In act of preservation, the Moscow-based troupe Namgar (named after the band’s focal siren Namgar Lhasaranova) electrifies the atavistic sounds and songs of the ethnic Russian Buryats communities on another astonishing eclectic album.
Transporting us to the vast open ranges of the Southern Siberian steppes, on a border junction between Russia, Mongolia and China, the group revitalize traditional hunting and dancing rituals, ring cycle songs, sagacious advice and folk music (some buried in the St. Petersburg archives) with a sweep of trip-hop, trance-y ambient atmospheres and gnarled rock music.
At the centre of this pretty unique fusion that simultaneously evokes all parts and neighboring regions, but also the Orient, Arabian, African and even the Australian Outback, is the extraordinary voiced Namgar, who’s vocals gently fill the expanses with dramatic and beautiful effect. A daughter of the Buryat nomads, brought up in the unforgiving landscape and travails of a hardy life, the ‘petite frame’ singer channels the ancestors respectively, yet offers a certain contemporary, open-minded layer that fluctuates between stirrings of Lisa Gerrad and Alexandra Zhuravleva of the Russian rural trip-hop duo The Grus: only even more beautiful, scenic and magical.
That ancestry, which forms the foundations and backdrop for Nayan Navaa (translated as ‘land of our ancestors’), is both epic and mystical. The mystical part is down to the Buryat peoples’ practice of Tibetan Shamanism, and that allured spell of something mysterious, esoteric, is conjured up throughout this often cinematic lens songbook.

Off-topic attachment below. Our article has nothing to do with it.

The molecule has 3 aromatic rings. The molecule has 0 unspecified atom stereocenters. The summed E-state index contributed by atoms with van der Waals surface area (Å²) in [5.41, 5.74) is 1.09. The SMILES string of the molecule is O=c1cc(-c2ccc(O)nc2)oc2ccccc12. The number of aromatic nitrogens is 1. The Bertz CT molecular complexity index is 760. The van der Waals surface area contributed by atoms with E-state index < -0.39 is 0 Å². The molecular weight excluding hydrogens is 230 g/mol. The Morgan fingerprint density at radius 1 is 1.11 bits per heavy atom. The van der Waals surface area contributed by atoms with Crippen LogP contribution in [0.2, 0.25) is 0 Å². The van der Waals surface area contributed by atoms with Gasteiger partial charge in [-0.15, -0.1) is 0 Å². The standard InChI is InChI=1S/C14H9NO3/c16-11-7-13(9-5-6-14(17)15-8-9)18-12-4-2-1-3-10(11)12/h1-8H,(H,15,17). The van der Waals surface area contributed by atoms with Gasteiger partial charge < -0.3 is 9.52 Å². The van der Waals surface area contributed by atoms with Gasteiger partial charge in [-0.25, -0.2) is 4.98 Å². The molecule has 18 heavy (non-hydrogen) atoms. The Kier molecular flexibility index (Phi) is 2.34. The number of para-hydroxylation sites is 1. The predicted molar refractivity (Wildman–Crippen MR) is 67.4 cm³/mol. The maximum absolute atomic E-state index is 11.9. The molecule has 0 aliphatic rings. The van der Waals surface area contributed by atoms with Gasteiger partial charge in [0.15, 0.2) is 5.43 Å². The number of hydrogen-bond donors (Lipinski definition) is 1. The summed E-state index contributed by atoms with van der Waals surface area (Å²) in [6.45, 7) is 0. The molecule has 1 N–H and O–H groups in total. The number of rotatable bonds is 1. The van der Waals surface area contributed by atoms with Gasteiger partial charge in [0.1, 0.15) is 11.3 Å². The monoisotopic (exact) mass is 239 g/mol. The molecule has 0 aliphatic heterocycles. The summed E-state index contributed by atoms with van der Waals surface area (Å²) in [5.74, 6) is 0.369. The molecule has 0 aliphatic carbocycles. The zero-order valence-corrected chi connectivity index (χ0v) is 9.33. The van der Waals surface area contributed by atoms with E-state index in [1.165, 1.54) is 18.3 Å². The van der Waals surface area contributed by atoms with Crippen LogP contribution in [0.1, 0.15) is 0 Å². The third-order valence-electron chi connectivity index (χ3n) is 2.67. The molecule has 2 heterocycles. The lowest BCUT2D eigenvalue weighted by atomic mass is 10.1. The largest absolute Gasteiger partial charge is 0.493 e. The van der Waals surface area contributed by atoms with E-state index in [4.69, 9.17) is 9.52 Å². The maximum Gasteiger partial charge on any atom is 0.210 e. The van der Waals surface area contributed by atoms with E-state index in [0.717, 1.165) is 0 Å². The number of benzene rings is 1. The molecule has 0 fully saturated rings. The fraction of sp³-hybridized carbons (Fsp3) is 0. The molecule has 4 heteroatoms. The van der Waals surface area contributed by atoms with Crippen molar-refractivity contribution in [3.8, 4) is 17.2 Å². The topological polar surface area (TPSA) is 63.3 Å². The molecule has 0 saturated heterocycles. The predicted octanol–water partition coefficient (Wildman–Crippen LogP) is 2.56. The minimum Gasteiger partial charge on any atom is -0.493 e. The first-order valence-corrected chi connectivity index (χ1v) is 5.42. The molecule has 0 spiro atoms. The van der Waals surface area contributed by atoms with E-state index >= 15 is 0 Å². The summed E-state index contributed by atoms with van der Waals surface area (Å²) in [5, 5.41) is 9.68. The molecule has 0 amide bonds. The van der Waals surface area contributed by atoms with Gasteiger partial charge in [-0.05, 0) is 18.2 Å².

The old recognized sounds of the bowed, quivered, trembled 13 stringed ‘yatog’ zither, the 3 stringed ‘chanza’ lute, 2 string ‘morin khaur’ and twanged spring of the ‘khomus’ styled Jew’s harp are merged with modern post-punk and art-rock guitar, splashed and tom patted drums, synthesized mists and vapours and churned beats. And the old prayers, poems are lifted and given a new gravity: a new life. Certain meanings, sentiments are subtly changed from the heavily patriarchal slanted traditions, but the language, metaphors remain faithful. A high altitude apple tree for example represents a fine beauty on the whispered voice that eventually soars ‘Urda Uula’ (or ‘South Mountain’): “On the top of the southern mountain, Slender, flexible apple trees, filled up to the top with fruits, Sway magnificently.”
The Burayt language is included in the list of endangered languages in the world, but with this group’s mission of keeping it alive, it sounds anything but lost. For this latest effort resoundingly succeeds in breathing a new sensibility, dynamism and air of mysticism into an ancient culture.